Silhouette of Man Holding Flamethrower

3 things to consider when signing Byggavtalet as a foreign contractor.

One of the most commonly used collective bargaining agreements used in the Swedish construction sector is “Byggavtalet” or the Construction Agreement. The contract is very extensive and should make clear to the contractor all the conditions that apply in various work-related situations and how to solve them. However, the reality is that a foreign contractor has to deal with risks and requirements that are not explicitly stated in the agreement. Below are three examples of such risks.

Byggavtalet is a collective bargaining agreement of more than 200 pages that sets out all the working conditions that construction companies and workers must abide by. Byggavtalet is signed between Byggnads (the Swedish Builders’ Association) and Byggföretagen (the Swedish Construction Companies’ Association). The agreement can be entered into either by the contractor independently or by becoming a member of Byggföretagen. Once the agreement has been signed, the contractor is obliged to comply with the terms of the agreement on every site in Sweden where it operates.

Byggavtalet is very detailed, and Byggnads expects the contractor to familiarize itself with all the contents of the agreement and to follow all the rules laid down in it. Here are some examples of the scope of the details:

  • Differing minimum wage for a builder with 0-1 years’ experience, 1-5 years’ experience, and 6+ years’ experience.
  • Different pay rates to be paid to workers who work overtime, or at “inconvenient hours” (for example, if the official working hours are 09.00-18.00 on weekdays but for some reason work is done from 11.00-20.00, the hours worked after 18.00 must be compensated at a 40% premium).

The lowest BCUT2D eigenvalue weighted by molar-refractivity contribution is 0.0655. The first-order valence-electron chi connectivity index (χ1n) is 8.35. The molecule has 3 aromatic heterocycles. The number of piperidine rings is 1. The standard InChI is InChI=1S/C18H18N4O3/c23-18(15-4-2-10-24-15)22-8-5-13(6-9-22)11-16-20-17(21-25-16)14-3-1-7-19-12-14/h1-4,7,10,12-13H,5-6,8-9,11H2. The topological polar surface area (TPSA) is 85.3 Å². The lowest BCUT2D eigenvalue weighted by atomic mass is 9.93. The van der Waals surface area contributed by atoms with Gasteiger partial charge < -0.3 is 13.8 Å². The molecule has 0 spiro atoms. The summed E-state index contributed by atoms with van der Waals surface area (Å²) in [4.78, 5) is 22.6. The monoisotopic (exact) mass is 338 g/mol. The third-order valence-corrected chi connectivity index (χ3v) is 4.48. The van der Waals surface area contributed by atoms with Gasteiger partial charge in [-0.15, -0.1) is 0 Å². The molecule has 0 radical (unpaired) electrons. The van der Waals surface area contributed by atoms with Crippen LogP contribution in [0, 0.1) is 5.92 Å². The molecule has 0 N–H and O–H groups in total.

• Different compensation structure for daily commute to work depending on mode of transportation: personal car ; company car; carpooling ; public transport.

The agreement structure is based on the assumption that the contractor operates mostly in a single geographical area and that the company’s workers live in the same area where most of the work takes place. However, foreign companies often do not limit themselves to a single area but work everywhere in Sweden. This is one of the competitive advantages of foreign companies: a foreign worker does not care where he works abroad, he is still abroad. This means that a foreign contractor must consider the following risks.

1: You may be obliged to pay a daily allowance in addition to salary.

Because Byggavtalet assumes that the contractor mostly operates in a single geographical area, workers must be paid compulsory daily allowance at any time when they are sent to work outside the originally established geographical working area (70+ km).

As the employees of foreign construction companies are generally not residents in Sweden and may work on several different sites located in different geographical areas, there is a very high risk that the company will oblige itself to pay the employees a daily allowance. The criteria of Skatteverket (Swedish Tax Agency) and Byggnads on what constitutes a posting and the obligation to pay daily allowance are slightly different, but that difference is very impactful. Skatteverket’s normal rules do not oblige the company to pay daily allowance to posted workers. Byggavtalet, on the other hand, obliges the company to pay the posted worker a tax-free daily allowance of 290 SEK per day. This can increase total costs substantially